The body rests in a beautiful shell of cedar wood made at Osborne. Outside this there will be placed a leaden case, hermetically sealed, and the whole will be covered by a panelled oak coffin highly polished. The coffin is being made by a firm in London who have made the coffins of the Kings and Queens and Royal Princes since George I.’s reign. It will exactly follow the lines of the coffin made for the late Duchess of Teck. The furniture is of plain brass, with square handles. There will be eleven panels, three on either side, three above, and one at each end. In the upper of the three panels above will lie an Imperial crown in brass, and under this a recital of Her Majesty’s titles, her age, length of reign, and general escutcheon. The coffin is made to fit the sarcophagus in Frogmore. There, is, I think, a general feeling of relief at the announcement that there is to be no formal lying in state. The funeral is to be simple and stately, and the Queen is to be borne through the Empire’s capital, so that her subjects, through whom she has so often passed amidst acclamation, may do her reverence on her last journey. What a contrast it will be to that magnificent, jubilee pageant, three years ago! Then national rejoicings, now

NATIONAL MOURNING.

That legend one reads in all the drapers’ shops. How superfluous the announcement seems, as superfluous as the Lord Chamberlain’s order that, “all persons do put themselves into the deepest mourning. This said mourning to begin upon Monday, the 28th day of this instant January.” All people had already done so as soon as ever they heard the sad news with a. unanimous spontaneity that proved the genuineness of their grief. I saw the mourning for the Duke of Clarence, but that was but a passing slight shadow of black compared to the present aspect of our streets. Everyone, be he lord or laborer, has garbed himself in black. The navvy wraps a black cloth round his neck, the barrister wears a deep band on his hat and a black tie. Even the laundry girl, who loves to garb herself in hues that stagger humanity, has managed to don a black hat and a black bow. We women are attired in black from head to foot, unbroken save perhaps by a touch of white. Look up a crowded street and you will see one long line of unrelieved black on each pavement. I was in a picture gallery to-day, and all the women present were as much in mourning as if each had lost a member of her own family. The very few people who still retain bright color in their hats or consider violent violet or proud purple suitable hues for complimentary mourning are so rare that their bright tints in the midst of the array of black strikes the eye with a shock of incongruity. And yet the effect does not seem so dismal as you would imagine, my dears. Black has a wonderfully refining influence and becomes us all, as you must have often noted in the case of maids and shopgirls. The crowd seems chastened, the vulgarity subdued, the bad taste blotted out, plain women look pretty, pretty women beautiful. A period of national mourning will prove, too, a useful corrective to our growing tendency towards show and garishness. An Englishwoman used to be noted for the simplicity of her costume; last summer you saw her shopping or strolling in lace and lingerie more suitable for the theatre or the ball room than for a simple walking dress. But I mustn’t begin to moralise. That is the sole function of the editor of your ‘Women’s World.’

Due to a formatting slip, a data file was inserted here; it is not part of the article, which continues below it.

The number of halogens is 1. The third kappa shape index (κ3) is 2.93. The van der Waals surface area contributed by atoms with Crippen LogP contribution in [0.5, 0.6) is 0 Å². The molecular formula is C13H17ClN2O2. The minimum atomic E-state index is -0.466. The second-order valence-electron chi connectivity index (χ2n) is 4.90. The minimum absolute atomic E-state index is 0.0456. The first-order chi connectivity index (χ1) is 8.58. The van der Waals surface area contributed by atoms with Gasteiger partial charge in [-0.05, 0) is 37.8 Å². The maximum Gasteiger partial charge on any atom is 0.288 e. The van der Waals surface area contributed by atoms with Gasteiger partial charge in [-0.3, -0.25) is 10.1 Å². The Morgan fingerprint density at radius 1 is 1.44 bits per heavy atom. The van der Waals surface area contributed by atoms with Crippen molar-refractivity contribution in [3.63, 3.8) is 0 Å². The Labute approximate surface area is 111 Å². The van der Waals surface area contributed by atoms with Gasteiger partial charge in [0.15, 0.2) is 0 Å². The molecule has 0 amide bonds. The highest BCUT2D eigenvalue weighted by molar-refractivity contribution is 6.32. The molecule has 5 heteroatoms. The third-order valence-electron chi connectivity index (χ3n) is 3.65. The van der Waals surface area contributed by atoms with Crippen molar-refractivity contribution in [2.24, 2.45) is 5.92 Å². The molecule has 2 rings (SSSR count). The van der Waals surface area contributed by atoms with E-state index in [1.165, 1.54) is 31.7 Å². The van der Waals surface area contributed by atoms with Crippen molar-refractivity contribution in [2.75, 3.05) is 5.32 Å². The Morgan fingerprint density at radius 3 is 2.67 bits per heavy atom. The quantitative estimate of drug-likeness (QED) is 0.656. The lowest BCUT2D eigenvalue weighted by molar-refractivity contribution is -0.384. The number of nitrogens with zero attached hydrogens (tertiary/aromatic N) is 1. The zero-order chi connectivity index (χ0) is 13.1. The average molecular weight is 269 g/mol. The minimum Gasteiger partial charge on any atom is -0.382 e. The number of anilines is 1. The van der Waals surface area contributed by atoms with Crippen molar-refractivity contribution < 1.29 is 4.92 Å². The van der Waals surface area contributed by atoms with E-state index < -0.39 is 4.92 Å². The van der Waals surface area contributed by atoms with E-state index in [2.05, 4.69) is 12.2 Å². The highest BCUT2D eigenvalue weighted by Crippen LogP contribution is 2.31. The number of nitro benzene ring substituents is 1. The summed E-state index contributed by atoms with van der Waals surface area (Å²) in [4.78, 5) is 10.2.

bank of toronto in mourning for Queen Victoria 1901

The Bank of Toronto, Montreal, draped in mourning for the late Queen, 1901 http://collections.musee-mccord.qc.ca/scripts/large.php?Lang=1&accessnumber=MP-1977.76.108&idImage=153855